When I stopped my watch after the finish line it read 4:15:39. I think I started it a bit early and I know I waited to stop it till after the finish line photo, so probably I can take a few seconds off that.
Since 4:15 was my secondary goal, I was really happy with my finish. The time I was pretty happy with, but the overall race was great! Other than maybe going a little harder on the later downhills, I think I did everything I should have done to have a successful marathon. I was happier at the end of this marathon than I have been since CIM.
I did feel just lightly woozy in the final mile (maybe I should have had that last Gu), and right after the finish. But I was fine by the time I posed for my "medal" photo.
I called my mom to tell her I was done and said I'd call her again when I was on my way to our meeting point at Starbucks. I worked my way through the post-race area, collecting my trinkets (commemorative coin and charm) and finisher's shirt. I drank a little cup of pomegranate juice (delicious) and had a couple of orange wedges.
Walking was just a little bit difficult. And slow. Luckily there were a number of people leaving, so I was able to wind my way out of the finish area and back toward Starbucks without adding any unnecessary blocks. I arrived and claimed a table right by the door just before my mother got there.
I ordered us mochas with a couple of my free drink cards and got a spinach and feta wrap for us to share. After we ate we walked slowly back to the hotel. It's only a few blocks....
I had planned and was determined to have an ice bath back at the hotel. Luckily our room was really close to the ice machine, so I emptied the ice chest and used it to transport ice. I hopped in the tub in my clothes (with a fleece top), started filling the tub with cold water, then got my mom to dump in the ice. I stayed in for about 15 minutes. Then I put on a hotel robe and laid on the bed to warm up before going back into the shower. I couldn't dilly dally too long as housekeeping hadn't made up the room yet and we wanted to go down to the lobby and give them the chance. (Unfortunately they didn't make it up until about 4:00 which was a little bit of a pain.)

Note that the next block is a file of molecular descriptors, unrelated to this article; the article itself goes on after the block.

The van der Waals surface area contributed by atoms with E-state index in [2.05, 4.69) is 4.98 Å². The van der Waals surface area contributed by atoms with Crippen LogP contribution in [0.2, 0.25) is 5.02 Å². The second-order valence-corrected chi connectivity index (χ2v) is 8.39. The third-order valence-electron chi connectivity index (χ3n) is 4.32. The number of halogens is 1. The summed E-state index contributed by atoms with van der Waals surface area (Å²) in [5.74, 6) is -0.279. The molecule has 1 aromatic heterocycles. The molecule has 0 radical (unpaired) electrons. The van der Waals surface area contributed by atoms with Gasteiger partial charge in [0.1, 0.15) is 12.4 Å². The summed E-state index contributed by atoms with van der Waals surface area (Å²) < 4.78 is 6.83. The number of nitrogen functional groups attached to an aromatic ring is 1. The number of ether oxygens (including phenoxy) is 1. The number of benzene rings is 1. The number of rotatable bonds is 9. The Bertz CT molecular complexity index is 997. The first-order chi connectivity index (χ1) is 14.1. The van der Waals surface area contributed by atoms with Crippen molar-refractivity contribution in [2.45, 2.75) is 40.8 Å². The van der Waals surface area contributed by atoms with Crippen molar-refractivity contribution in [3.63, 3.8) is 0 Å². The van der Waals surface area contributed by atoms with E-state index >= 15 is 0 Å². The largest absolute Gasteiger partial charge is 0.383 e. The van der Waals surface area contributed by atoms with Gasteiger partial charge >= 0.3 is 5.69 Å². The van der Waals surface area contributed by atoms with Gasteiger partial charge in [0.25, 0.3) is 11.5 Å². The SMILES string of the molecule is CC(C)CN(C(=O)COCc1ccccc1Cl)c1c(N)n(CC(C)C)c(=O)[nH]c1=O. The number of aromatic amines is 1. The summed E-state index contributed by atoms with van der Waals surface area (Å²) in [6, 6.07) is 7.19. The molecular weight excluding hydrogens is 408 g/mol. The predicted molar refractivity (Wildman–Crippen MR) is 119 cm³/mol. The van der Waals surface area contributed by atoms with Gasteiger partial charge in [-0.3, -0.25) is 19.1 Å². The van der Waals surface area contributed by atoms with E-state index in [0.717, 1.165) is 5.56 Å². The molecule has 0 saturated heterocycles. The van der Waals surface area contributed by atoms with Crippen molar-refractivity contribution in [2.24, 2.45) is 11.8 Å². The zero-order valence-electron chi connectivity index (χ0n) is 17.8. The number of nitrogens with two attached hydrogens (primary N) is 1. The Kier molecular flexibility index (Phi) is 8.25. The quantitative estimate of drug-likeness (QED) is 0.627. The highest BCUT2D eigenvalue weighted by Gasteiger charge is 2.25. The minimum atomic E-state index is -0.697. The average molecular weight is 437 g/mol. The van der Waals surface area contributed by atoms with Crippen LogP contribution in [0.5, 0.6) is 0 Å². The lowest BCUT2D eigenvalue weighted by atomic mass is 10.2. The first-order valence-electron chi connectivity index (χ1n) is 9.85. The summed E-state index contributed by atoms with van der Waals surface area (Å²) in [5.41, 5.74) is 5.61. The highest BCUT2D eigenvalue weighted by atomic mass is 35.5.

Down in the lobby we ate maple cinnamon rolls that I had brought along. Later (finally back in the room) we noshed on pretzels to ward off hunger until dinner. We never really had a chance to eat lunch, but the cinnamon roll and pretzels did nicely.
The only remaining negative about this race that has not been resolved is that my chip failed and I don't yet have a recorded finishing time. My mother was quite disturbed when I seemed to drop off race tracking after the second split! I didn't know about that until after the end. I have sent in an email for a correction and hopefully it will all turn out okay. There should be a picture of me crossing the finish line and hopefully that will prove my claim that I actually ran the race! Should proof be needed.
We ordered dinner from room service and had a quiet evening. In the morning I went out at 7:30 and picked up drinks and breakfast from Starbucks. Then I had a 9 a.m. massage using another Living Social voucher. Very good timing on that offer!
After that I picked up sandwiches (and cookies) for our lunch at Bridge City Cafe, and we left Portland a little before noon.
So that is the end of my Portland Marathon story. Well, almost the end. I am still waiting on the race pictures and my recorded finishing time!
*Well, that and not pooping my pants. But that's a fear at any distance.
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Friday, October 14, 2011
Five days ago I ran 26.45 miles at an average pace of 9:40 (including stops), and today I managed 6.25 at an average 10:20. And half of that was on a downhill grade. I don't know if any single mile was even under ten minutes.
I had thought that the soreness in my quads was pretty much gone (I can walk down stairs!), but two or three miles along it was right back. Nothing was terribly painful but it was all so sluggish.
After three miles I was contemplating cutting the run short. I didn't, I stuck it out for 10K, but I never got to that breakthrough point where a difficult run gets easy. (That happens, right?)
I sort of felt like I was in the last 6.2 miles in a marathon...except slower. Much slower.